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Case Report
6 (
4
); 588-590
doi:
10.4103/0976-3147.165351

Mononeuritis multiplex in acquired amegakaryocytic thrombocytopenia

Department of Neurology, Mother Hospital, Thrissur, Kerala, India
Department of Radiotherapy and Oncology, Government Medical College, Thrissur, Kerala, India
Department of Pathology, MES Medical College Hospital, Perinthalmanna, Kerala, India
Address for correspondence: Dr. Firosh Khan, Department of Neurology, Mother Hospital, Thrissur - 680 012, Kerala, India. E-mail: firoshkhans@gmail.com
Licence

This is an open access article distributed under the terms of the Creative Commons Attribution-NonCommercial-ShareAlike 3.0 License, which allows others to remix, tweak, and build upon the work non-commercially, as long as the author is credited and the new creations are licensed under the identical terms.

Disclaimer:
This article was originally published by Medknow Publications & Media Pvt Ltd and was migrated to Scientific Scholar after the change of Publisher.

Abstract

Mononeuritis multiplex involves inflammation of two or more nerves, typically in unrelated parts of the body. It has been well described in bleeding disorders like idiopathic thrombocytopenic purpura (ITP) and Hemophilia. Acquired amegakaryocytic thrombocytopenia (AAT) is a bleeding diathesis characterized by thrombocytopenia but with reduced number of megakaryocytes in the bone marrow, as against ITP. Though AAT is a well described entity, peripheral nervous system manifestations have not been described so far. We report a young man who has presented with bleeding diathesis and mononeuritis multiplex due to AAT. The mechanism of development of mononeuritis multiplex and treatment options are discussed.

Keywords

Amegakaryocytic thrombocytopenia
mononeuritis multiplex
purpura

Introduction

Acquired amegakaryocytic thrombocytopenia (AAT) is a rare disease characterized by immunologically mediated peripheral thrombocytopenia similar to idiopathic thrombocytopenic purpura (ITP). However, in contrast to ITP, there is selective reduction/absence of bone marrow megakaryocytes.[12] Though multiple simultaneous/sequential peripheral nerve involvement (mononeuritis multiplex) is rarely described in ITP,[3] it is hardly ever described in AAT. We are reporting such a case of mononeuritis multiplex due to a cyclical type of AAT in a young man.

Case Report

A 34-year-old man presented in neurology service with pain in the legs, bilateral foot drop and numbness in the medial aspect of the left forearm of 2 weeks duration. Examination showed pupura and on positive questioning he admitted bleeding from gums starting 2 days prior to neurological symptoms. At the age of 12 years, he had multiple blood transfusions and was told to have aplastic anemia, but a detailed medical report was not traceable. At the age of 22 years, he had an acute hepatitis B infection when the blood counts and hematocrit were documented to be normal.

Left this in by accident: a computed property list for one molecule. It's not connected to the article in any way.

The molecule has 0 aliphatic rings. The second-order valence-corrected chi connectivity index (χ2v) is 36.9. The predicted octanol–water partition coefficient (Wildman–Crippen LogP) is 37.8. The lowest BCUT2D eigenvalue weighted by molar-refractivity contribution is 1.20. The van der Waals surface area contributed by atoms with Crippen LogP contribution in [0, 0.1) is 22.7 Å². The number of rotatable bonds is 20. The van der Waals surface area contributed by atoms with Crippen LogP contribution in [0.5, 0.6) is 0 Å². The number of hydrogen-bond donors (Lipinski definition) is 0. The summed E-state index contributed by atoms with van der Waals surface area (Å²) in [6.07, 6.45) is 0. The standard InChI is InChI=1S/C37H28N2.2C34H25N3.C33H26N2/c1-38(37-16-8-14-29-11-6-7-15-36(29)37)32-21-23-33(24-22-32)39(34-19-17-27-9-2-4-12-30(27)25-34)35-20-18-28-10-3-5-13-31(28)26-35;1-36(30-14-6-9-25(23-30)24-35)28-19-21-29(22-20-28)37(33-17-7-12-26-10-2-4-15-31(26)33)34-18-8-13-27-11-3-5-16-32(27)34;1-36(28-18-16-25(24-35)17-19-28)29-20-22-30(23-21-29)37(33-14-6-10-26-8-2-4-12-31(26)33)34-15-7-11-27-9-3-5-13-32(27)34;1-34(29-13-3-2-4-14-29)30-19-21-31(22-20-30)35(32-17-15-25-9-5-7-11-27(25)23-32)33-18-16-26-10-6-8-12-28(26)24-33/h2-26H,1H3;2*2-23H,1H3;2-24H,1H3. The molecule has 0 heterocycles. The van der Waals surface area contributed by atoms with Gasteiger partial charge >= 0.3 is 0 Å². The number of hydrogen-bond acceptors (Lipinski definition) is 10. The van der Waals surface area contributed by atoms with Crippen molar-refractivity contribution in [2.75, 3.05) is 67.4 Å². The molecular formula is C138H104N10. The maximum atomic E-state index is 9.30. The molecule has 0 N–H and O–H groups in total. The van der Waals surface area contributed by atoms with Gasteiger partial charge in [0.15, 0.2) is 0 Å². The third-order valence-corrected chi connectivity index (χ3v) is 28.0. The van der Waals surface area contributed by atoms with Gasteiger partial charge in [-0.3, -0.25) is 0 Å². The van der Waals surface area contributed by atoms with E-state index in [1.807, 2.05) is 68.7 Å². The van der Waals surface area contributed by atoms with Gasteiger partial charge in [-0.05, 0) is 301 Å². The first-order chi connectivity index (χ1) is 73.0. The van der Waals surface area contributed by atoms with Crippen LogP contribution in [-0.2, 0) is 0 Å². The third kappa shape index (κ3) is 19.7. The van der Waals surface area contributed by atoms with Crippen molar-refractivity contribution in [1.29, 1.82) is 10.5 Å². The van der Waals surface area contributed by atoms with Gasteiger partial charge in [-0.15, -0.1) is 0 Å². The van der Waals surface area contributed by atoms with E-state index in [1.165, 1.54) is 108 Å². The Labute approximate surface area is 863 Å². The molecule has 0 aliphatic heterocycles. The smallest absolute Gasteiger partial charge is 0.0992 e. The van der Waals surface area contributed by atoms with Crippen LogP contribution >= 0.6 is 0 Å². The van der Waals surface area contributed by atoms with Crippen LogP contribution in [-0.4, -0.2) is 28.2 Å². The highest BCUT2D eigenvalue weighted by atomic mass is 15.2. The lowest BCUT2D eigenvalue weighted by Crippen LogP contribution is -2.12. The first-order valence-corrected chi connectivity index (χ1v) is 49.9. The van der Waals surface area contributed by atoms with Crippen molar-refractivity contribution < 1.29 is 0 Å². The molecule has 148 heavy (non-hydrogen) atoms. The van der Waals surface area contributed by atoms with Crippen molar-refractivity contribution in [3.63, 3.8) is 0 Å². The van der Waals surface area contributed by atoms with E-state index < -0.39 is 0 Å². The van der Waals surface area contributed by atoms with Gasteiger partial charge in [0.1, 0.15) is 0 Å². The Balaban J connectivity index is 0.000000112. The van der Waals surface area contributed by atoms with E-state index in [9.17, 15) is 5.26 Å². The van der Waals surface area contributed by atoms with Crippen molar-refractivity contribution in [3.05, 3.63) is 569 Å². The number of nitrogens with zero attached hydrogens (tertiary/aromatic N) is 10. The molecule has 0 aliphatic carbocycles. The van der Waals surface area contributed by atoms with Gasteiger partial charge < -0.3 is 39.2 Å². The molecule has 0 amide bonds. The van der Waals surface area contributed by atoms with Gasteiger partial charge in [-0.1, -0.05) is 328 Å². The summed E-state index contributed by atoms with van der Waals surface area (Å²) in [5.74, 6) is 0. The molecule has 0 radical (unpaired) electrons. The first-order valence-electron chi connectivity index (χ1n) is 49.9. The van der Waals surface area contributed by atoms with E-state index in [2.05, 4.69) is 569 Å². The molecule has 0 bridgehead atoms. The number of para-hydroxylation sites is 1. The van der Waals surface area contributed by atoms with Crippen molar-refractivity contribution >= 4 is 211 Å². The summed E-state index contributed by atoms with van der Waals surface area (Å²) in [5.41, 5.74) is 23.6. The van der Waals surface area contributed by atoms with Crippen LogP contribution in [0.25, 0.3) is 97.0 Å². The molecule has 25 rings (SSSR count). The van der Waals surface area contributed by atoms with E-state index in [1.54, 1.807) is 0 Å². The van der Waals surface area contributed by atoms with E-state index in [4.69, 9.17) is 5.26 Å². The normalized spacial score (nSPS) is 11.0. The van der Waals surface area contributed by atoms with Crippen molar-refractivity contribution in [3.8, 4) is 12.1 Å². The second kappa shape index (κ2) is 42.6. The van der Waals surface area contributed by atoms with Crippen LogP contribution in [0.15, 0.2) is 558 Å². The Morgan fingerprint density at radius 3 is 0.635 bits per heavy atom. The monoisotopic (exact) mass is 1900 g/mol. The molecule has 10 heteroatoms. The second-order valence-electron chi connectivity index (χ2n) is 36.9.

At the time of index admission, he had anemia and multiple purpuric skin lesions [Figure 1]. Systemic examination otherwise was normal. Clinical neurological examination revealed sensory motor involvement of the left radial, left ulnar, right common peroneal and left sciatic nerves suggesting a mononeuritis multiplex. No significant hematomas were seen on the overlying skin of these nerves. An electrophysiology evaluation showed the sensory motor involvement of the left ulnar, left median, left radial, right median, right common peroneal and left sciatic nerves confirming mononeuritis multiplex. There were conduction blocks demonstrable in right peroneal and left ulnar nerves [Figure 2]. After the neurological investigations, he was referred to a Government teaching hospital where his subsequent hematological workup was done.

Echymotic and purpuric skin lesions in legs (arrows)
Figure 1
Echymotic and purpuric skin lesions in legs (arrows)
Motor conduction blocks (more than 50% reduction in compound muscle action potential amplitude with proximal stimulation compared to distal stimulation) in (a) right peroneal nerve and (b) left ulnar nerves
Figure 2
Motor conduction blocks (more than 50% reduction in compound muscle action potential amplitude with proximal stimulation compared to distal stimulation) in (a) right peroneal nerve and (b) left ulnar nerves

His hematocrit was 33%; total leukocyte count, differential count, and erythrocyte sedimentation rates were normal. The platelet count was grossly reduced to just 5000 cells/cu mm and the bleeding time was prolonged to 9 min. Clotting time, prothrombin time and activated partial thromboplastin time were normal. Corrected reticulocyte count was 2.9% and peripheral blood smear showed marked thrombocytopenia [Figure 3]. The serum bilirubin was marginally elevated to 1.86 mg/dl with the predominant indirect component. Both direct and indirect coomb's tests were negative. Measurements of serum sodium, potassium, calcium, phosphorus, glucose, urea, creatinine, proteins, aspartate aminotransferase and alkaline phosphatase levels were normal. Serum antinuclear antibody, cANCA, pANCA and cryoglobulins were reported negative. Serological tests for HIV, hepatitis B, hepatitis C and syphilis were negative.

Peripheral blood smear (Leishmans stain, ×100) showing markedly reduced platelets; compare with normal smear in right panel showing platelets (arrow)